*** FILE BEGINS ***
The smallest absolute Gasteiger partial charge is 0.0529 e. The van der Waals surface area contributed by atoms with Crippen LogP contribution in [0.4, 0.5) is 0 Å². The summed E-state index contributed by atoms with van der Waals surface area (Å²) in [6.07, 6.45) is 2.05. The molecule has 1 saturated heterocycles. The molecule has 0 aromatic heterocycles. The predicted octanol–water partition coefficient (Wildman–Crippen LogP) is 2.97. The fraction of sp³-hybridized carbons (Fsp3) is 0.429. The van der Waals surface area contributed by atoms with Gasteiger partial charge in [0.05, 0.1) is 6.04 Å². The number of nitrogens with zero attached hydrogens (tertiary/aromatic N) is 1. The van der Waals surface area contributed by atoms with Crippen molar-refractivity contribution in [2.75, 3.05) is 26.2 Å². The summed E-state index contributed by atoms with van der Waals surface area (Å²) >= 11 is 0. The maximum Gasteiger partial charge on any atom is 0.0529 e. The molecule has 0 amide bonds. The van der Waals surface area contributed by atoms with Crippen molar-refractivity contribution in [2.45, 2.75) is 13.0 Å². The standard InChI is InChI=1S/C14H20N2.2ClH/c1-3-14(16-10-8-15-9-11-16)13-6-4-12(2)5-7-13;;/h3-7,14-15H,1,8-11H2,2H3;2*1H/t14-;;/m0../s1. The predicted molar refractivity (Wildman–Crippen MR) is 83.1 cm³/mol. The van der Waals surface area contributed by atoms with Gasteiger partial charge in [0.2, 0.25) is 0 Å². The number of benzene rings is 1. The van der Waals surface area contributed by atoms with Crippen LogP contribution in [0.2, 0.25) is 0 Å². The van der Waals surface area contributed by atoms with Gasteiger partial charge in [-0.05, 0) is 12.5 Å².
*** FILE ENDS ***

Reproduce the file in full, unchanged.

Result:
The smallest absolute Gasteiger partial charge is 0.0529 e. The van der Waals surface area contributed by atoms with Crippen LogP contribution in [0.4, 0.5) is 0 Å². The summed E-state index contributed by atoms with van der Waals surface area (Å²) in [6.07, 6.45) is 2.05. The molecule has 1 saturated heterocycles. The molecule has 0 aromatic heterocycles. The predicted octanol–water partition coefficient (Wildman–Crippen LogP) is 2.97. The fraction of sp³-hybridized carbons (Fsp3) is 0.429. The van der Waals surface area contributed by atoms with Gasteiger partial charge in [0.05, 0.1) is 6.04 Å². The number of nitrogens with zero attached hydrogens (tertiary/aromatic N) is 1. The van der Waals surface area contributed by atoms with Crippen molar-refractivity contribution in [2.75, 3.05) is 26.2 Å². The summed E-state index contributed by atoms with van der Waals surface area (Å²) >= 11 is 0. The maximum Gasteiger partial charge on any atom is 0.0529 e. The molecule has 0 amide bonds. The van der Waals surface area contributed by atoms with Crippen molar-refractivity contribution in [2.45, 2.75) is 13.0 Å². The standard InChI is InChI=1S/C14H20N2.2ClH/c1-3-14(16-10-8-15-9-11-16)13-6-4-12(2)5-7-13;;/h3-7,14-15H,1,8-11H2,2H3;2*1H/t14-;;/m0../s1. The predicted molar refractivity (Wildman–Crippen MR) is 83.1 cm³/mol. The van der Waals surface area contributed by atoms with Gasteiger partial charge in [0.2, 0.25) is 0 Å². The number of benzene rings is 1. The van der Waals surface area contributed by atoms with Crippen LogP contribution in [0.2, 0.25) is 0 Å². The van der Waals surface area contributed by atoms with Gasteiger partial charge in [-0.05, 0) is 12.5 Å².